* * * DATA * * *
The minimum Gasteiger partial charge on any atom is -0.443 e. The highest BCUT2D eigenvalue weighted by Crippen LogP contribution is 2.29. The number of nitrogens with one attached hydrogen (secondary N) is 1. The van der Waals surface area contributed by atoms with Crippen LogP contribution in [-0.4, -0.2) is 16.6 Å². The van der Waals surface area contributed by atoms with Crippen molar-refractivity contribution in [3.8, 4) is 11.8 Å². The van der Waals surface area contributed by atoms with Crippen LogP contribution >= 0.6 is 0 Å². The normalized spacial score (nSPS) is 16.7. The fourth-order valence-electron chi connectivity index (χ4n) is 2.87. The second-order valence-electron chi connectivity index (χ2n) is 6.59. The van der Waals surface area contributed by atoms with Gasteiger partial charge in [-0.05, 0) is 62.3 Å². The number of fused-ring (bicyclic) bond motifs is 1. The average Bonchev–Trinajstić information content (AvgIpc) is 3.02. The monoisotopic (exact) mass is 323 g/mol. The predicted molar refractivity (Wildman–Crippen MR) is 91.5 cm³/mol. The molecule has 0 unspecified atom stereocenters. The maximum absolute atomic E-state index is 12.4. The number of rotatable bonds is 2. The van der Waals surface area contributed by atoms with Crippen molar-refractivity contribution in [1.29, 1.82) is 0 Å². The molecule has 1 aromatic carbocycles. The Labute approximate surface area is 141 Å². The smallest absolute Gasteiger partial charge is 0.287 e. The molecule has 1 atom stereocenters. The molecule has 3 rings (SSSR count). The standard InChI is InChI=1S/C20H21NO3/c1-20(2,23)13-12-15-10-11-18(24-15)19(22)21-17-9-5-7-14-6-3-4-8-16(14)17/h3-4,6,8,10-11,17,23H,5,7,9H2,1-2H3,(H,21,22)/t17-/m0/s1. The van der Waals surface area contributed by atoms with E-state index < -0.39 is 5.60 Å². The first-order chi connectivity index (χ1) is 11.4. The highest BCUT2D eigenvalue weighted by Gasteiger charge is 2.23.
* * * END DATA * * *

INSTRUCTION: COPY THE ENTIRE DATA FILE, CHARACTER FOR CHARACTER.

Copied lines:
The minimum Gasteiger partial charge on any atom is -0.443 e. The highest BCUT2D eigenvalue weighted by Crippen LogP contribution is 2.29. The number of nitrogens with one attached hydrogen (secondary N) is 1. The van der Waals surface area contributed by atoms with Crippen LogP contribution in [-0.4, -0.2) is 16.6 Å². The van der Waals surface area contributed by atoms with Crippen molar-refractivity contribution in [3.8, 4) is 11.8 Å². The van der Waals surface area contributed by atoms with Crippen LogP contribution >= 0.6 is 0 Å². The normalized spacial score (nSPS) is 16.7. The fourth-order valence-electron chi connectivity index (χ4n) is 2.87. The second-order valence-electron chi connectivity index (χ2n) is 6.59. The van der Waals surface area contributed by atoms with Gasteiger partial charge in [-0.05, 0) is 62.3 Å². The number of fused-ring (bicyclic) bond motifs is 1. The average Bonchev–Trinajstić information content (AvgIpc) is 3.02. The monoisotopic (exact) mass is 323 g/mol. The predicted molar refractivity (Wildman–Crippen MR) is 91.5 cm³/mol. The molecule has 0 unspecified atom stereocenters. The maximum absolute atomic E-state index is 12.4. The number of rotatable bonds is 2. The van der Waals surface area contributed by atoms with Crippen molar-refractivity contribution in [1.29, 1.82) is 0 Å². The molecule has 1 aromatic carbocycles. The Labute approximate surface area is 141 Å². The smallest absolute Gasteiger partial charge is 0.287 e. The molecule has 1 atom stereocenters. The molecule has 3 rings (SSSR count). The standard InChI is InChI=1S/C20H21NO3/c1-20(2,23)13-12-15-10-11-18(24-15)19(22)21-17-9-5-7-14-6-3-4-8-16(14)17/h3-4,6,8,10-11,17,23H,5,7,9H2,1-2H3,(H,21,22)/t17-/m0/s1. The van der Waals surface area contributed by atoms with E-state index < -0.39 is 5.60 Å². The first-order chi connectivity index (χ1) is 11.4. The highest BCUT2D eigenvalue weighted by Gasteiger charge is 2.23.